An aerial view of a multilane highway showing light traffic in two visible lanes. A variable message sign alongside the highway displays the warning “Slow Traffic Ahead.”

Speed Notification System Warns Drivers Approaching Urban Work Zones

Using an innovative method to calculate vehicle trajectories and gather large amounts of driver data, researchers tested and evaluated the new Smart Work Zone Speed Notification system and determined that its messages successfully influenced drivers to reduce their speed. 

What Was the Need?

Maintenance and construction on Minnesota’s roadways often create travel disruption for drivers through traffic slowdowns and queuing. MnDOT has previously tested systems to inform drivers of traffic backups in rural work zones, but slowdowns near complex urban work zones are less predictable. Drivers traveling at highway speed may come upon congestion suddenly, resulting in abrupt braking and the risk of rear-end collisions. 

Posting advisory speed limit messages near these work zones has not been effective. To address the problem, MnDOT developed a Smart Work Zone Speed Notification (SWZSN) system designed to inform drivers of the actual speed of slowed downstream traffic near large urban work zones. Researchers from the Minnesota Traffic Observatory then tested and evaluated this system over time in an actual urban highway construction work zone. 

What Was Our Goal?

The primary objectives of the project were to quantify the speed notification system’s effect on drivers’ behavior and determine its impact on the safety of the work zone. With an effective work zone speed notification system, MnDOT’s goal was to create safer work zones by giving highway drivers real-time information that would influence them to slow down adequately before a congestion hazard, avoiding dangerous braking and collisions.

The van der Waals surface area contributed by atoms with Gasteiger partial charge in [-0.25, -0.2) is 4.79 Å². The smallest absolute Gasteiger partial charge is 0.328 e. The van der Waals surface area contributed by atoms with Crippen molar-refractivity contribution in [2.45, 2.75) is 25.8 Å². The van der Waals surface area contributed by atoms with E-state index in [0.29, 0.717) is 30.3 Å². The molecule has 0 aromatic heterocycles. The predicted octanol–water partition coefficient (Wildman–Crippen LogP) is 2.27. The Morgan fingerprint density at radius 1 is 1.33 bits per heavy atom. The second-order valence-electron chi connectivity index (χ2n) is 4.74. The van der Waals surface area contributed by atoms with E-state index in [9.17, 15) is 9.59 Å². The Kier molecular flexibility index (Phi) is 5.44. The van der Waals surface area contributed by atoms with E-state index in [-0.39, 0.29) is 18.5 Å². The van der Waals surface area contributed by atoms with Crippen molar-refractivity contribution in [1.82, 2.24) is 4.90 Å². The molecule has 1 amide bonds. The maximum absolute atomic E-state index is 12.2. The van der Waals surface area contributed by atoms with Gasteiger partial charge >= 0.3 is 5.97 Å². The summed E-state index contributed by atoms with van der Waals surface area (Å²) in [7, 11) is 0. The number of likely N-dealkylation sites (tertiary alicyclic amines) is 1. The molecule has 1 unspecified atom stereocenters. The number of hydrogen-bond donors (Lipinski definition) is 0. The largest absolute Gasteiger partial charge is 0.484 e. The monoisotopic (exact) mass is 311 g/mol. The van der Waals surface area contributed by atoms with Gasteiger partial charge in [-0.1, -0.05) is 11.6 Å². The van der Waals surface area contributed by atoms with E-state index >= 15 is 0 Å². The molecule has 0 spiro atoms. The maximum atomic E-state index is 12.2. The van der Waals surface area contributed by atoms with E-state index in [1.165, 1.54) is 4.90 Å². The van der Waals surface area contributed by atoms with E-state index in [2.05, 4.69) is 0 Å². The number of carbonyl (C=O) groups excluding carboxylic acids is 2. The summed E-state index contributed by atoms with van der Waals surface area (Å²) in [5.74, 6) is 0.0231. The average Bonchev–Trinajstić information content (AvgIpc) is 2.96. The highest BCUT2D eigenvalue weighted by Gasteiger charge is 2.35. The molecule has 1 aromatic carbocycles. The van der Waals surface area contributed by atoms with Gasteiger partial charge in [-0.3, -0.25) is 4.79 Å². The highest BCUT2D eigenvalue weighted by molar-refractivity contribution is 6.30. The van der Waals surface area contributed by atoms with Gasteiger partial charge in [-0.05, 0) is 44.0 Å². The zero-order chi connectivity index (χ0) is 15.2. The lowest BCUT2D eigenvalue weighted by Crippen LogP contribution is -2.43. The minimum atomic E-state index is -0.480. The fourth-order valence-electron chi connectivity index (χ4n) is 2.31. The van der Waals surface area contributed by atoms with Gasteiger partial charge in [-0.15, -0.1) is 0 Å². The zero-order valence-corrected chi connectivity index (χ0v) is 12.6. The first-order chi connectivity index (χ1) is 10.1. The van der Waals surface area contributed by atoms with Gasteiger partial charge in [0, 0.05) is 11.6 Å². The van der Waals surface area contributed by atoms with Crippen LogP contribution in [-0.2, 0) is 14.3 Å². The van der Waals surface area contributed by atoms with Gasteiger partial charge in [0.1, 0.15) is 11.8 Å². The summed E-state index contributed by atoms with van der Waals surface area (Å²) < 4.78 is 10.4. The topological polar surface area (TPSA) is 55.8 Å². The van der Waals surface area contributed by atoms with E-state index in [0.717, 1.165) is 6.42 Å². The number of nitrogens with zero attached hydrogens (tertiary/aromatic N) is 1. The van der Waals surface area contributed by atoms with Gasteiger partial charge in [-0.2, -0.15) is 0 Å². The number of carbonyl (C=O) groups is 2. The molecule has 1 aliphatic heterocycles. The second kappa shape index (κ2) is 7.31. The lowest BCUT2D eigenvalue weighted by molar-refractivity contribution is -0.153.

What Did We Do?

A variable message sign, part of the SWZSN, displays the warning “Slow Traffic Ahead” in a construction zone.

The SWZSN was designed to collect traffic speed data throughout a work zone and run it through an algorithm, generating the appropriate message for drivers on a variable message sign, such as “35 MPH 1 Mile Ahead” or “Stopped Traffic Ahead.” 

MnDOT wanted to deploy the system within a project replacing 4.4 miles of Interstate 94 (I-94) east of downtown St. Paul. The construction was to be completed in stages between spring 2016 and fall 2017. This large project would include many lane closures and expected traffic congestion; the new system could mitigate some of the traffic disruption. The deployment and evaluation of the SWZSN took place in three phases:

  • Pre-SWZSN deployment (mid-2016): Gathering data from the work zone before the system was deployed to obtain data demonstrating drivers’ behavior and crash frequency data without the new system.
  • Post-SWZSN Phase I deployment (2016 into 2017): Gathering the same data from the work zone after the SWZSN was deployed.